Depression and anxiety; The new racism

It’s been a hell of a few weeks. Clearly I am suffering from stress. It could lead to depression, or perhaps anxiety.

Or perhaps I’m just busy and under pressure. Perhaps I’ll just harden the fuck up for a bit and see if that helps.

First; a warning. This is just some out-loud thinking. Sorry if it doesn’t make any sense. I’m stressed etc.,.

Yesterday I heard Frank Furedi speaking about freedom of speech on Radio National. I’ve not heard of Furedi since I was an undergrad student, about 20 years ago. I liked his work then, but have shifted in other (leftward) directions since.

Yesterday, I listened to him argue that Western universities are increasingly self-censorious. This is because, under a neo-liberal consumerist model, they’re competing for students. There are prizes for the least confronting course content, according to him.

Education has become commodified, of course, but it’s happened in weird ways. University is no longer an adult stage, it is a continuation of a cosseted larval form, where endlessly fretting parents shuffle continuously build a fuzzy little ‘happy bubble’ around their children.

Every year the numbers of university students applying for special consideration on the basis of ‘stress’ or ‘depression and anxiety’ increases, as students pathologise the normal pressures of life in the adult world into an ever-expanding rubric of ‘wellness’.

Furedi often writes about this cultural turn. Furedi seems to focus on the personal elements of this; the pedestrian dog-whistle that all young people are feeble minded snowflakes. I’m unmoved by this, as it’s basically just same-old inter generational cruelty. What’s more interesting are the structural dimensions – how did we get to the point where these frailties became such an integral part of identity?

In the period of late capitalism, we are encouraged to focus our attention on ourselves so as to avoid looking at the structural inequities and problems that may affect our ‘wellbeing’. This is one of the key ways that neo-liberalism works – it is the cult of the individual; If you can’t make life work, it’s because you’ve got something wrong with you. You have an illness. I’ve moaned about how this insidious cult of wellness operates before.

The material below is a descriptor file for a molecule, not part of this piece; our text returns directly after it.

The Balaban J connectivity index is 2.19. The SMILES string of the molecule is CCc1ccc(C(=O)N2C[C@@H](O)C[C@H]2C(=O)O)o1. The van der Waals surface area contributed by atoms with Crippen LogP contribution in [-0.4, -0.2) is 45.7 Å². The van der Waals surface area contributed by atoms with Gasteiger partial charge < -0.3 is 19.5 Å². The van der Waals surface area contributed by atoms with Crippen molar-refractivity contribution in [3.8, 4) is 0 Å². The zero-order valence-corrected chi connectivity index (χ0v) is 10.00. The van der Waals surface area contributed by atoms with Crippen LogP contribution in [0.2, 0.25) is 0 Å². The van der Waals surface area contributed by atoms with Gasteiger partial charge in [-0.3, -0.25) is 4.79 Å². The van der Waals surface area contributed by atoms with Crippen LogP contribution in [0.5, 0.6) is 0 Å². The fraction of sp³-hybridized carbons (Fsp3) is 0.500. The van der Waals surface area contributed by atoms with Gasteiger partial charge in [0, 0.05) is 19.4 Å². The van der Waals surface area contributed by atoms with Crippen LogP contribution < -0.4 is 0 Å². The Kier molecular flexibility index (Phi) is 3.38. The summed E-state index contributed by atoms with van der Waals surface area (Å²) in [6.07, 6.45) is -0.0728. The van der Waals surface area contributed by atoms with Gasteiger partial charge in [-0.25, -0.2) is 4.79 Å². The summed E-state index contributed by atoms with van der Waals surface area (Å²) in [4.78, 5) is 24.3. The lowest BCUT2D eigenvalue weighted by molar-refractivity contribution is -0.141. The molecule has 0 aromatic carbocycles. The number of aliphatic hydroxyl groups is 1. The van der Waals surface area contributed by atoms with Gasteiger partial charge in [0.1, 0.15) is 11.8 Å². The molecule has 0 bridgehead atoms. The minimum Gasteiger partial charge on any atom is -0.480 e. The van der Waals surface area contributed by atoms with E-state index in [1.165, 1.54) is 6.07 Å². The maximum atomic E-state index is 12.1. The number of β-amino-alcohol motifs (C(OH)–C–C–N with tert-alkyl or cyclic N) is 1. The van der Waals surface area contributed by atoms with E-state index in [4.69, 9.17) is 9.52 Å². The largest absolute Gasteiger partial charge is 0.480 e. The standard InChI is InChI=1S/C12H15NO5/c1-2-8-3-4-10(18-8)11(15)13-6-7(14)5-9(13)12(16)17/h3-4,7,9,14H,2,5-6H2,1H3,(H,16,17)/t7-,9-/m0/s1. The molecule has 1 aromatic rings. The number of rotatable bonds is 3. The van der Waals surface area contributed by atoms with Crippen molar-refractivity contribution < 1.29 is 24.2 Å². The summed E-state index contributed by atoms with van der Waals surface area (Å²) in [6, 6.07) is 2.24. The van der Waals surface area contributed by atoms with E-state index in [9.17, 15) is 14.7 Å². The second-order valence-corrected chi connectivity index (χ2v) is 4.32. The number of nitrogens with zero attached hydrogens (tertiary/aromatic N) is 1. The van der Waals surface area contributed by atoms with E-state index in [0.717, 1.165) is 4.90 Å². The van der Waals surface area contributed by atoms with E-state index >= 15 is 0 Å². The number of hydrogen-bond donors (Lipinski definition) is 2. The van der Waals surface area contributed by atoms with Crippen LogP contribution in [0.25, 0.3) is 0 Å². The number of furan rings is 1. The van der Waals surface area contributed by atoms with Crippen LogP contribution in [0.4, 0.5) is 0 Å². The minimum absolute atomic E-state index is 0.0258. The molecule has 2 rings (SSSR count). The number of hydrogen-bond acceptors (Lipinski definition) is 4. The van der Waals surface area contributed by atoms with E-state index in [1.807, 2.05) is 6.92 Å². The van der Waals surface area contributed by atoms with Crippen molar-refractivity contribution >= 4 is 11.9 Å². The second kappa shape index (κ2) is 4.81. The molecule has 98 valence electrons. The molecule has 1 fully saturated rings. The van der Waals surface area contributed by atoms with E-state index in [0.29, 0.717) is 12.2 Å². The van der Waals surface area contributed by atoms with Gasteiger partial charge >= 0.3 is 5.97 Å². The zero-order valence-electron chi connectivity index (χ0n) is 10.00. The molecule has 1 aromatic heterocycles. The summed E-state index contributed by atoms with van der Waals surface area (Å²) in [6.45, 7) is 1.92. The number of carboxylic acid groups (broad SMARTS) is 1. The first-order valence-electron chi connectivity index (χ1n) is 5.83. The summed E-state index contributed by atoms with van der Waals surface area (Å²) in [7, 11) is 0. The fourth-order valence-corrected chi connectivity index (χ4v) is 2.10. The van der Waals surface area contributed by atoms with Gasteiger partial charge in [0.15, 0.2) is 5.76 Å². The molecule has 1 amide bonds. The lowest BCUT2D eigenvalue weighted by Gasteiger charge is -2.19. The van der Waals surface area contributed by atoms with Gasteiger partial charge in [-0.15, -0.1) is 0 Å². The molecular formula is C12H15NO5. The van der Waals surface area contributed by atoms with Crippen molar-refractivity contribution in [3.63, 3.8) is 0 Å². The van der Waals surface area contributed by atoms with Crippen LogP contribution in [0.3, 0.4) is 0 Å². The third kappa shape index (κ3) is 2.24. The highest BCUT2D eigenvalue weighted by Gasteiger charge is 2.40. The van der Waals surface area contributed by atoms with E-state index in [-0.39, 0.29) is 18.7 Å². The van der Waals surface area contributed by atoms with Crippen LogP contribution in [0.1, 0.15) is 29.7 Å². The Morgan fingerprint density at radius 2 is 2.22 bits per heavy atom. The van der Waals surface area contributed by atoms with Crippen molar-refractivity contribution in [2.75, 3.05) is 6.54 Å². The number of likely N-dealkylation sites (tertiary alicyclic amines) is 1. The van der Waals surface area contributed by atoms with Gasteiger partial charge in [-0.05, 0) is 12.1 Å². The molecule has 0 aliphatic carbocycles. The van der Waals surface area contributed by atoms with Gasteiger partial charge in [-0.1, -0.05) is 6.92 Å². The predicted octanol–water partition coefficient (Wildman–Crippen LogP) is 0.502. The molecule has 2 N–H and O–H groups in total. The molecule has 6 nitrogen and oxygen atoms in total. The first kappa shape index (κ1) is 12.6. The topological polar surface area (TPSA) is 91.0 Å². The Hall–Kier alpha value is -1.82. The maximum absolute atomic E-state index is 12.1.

There are many orthogonal structural considerations here. For just one example; all capitalist systems require a certain degree of labour market elasticity. This is what the NAIRU (Non Accelerating Inflation Rate of Unemployment) refers to. It is simply the rate of unemployment that can be sustained before inflation rises.

In the old days, the easiest way to secure churn at the bottom of the labour market was simply racism – you brought people in to your country and then stigmatised them so they would remain at the bottom. I’m over simplifying, but we can recognise this pattern in the Australian context, and in other places too. It’s hardly a radical observation. The decline in Empires (something that really only happened with the recession in the second half of the 1970s) has made flat-out racism more unpalatable (but still very much alive make no mistake) and immigration much harder to manage. But the market still needs a bunch of people who will buy things but can’t work all the time. I find it fascinating to see how ‘anxiety’ plays out, the structures around it, and most importantly, the intersection with the labour market. Those with ‘mental health’ (we’ve dropped the ‘problems’) are frequently cycled in and out of the labour market, and enfeebled by a coterie of ‘experts’ who convince them of their lack of self worth. It is unsurprising to me that this predominantly affects women, and has risen in lock step with the expansion of the service sector, with its zero hours contracts and predominantly women’s participation.

There’s another dimension to Furedi’s comments about education and feeble-mindedness, however. The commodification of a university education under a neo-liberal model has seen a dramatic increase in university enrolments. I’ve written about this in the Australian context before. My point is, universities are now accepting students who are completely unprepared for a university education.

One of the one hand, it’s predatory lending – inviting students to buy a mediocre education where they barely scrape through a general degree, with the help of multiple concessions to ‘stress’ or ‘depression’, is of questionable benefit. Many emerge with little more than a more finely honed sense of their acute and personal failings. There are graphs around that demonstrate the rise in ‘support services’ within the tertiary sector.

I’ve got mixed feelings about this. I left school very young, with no qualifications, convinced by my family and teachers that I was so hopelessly stupid that if providence smiled upon me I’d end up in a medium security prison. It was through a series of accidents that I found myself at university in my early 20s, entering through a special dispensation – ‘you can have a crack and if you pass everything, you can stay’.

So I’m cautious about Furedi and suggesting that university entry requirements should be tightened as it may exclude those who might genuinely benefit, but it doesn’t prevent a clear eyed discussion of what the actual benefits are, or what role university education might play in a person’s life.

I’ll leave that there. Apologies for lack of coherent thought.

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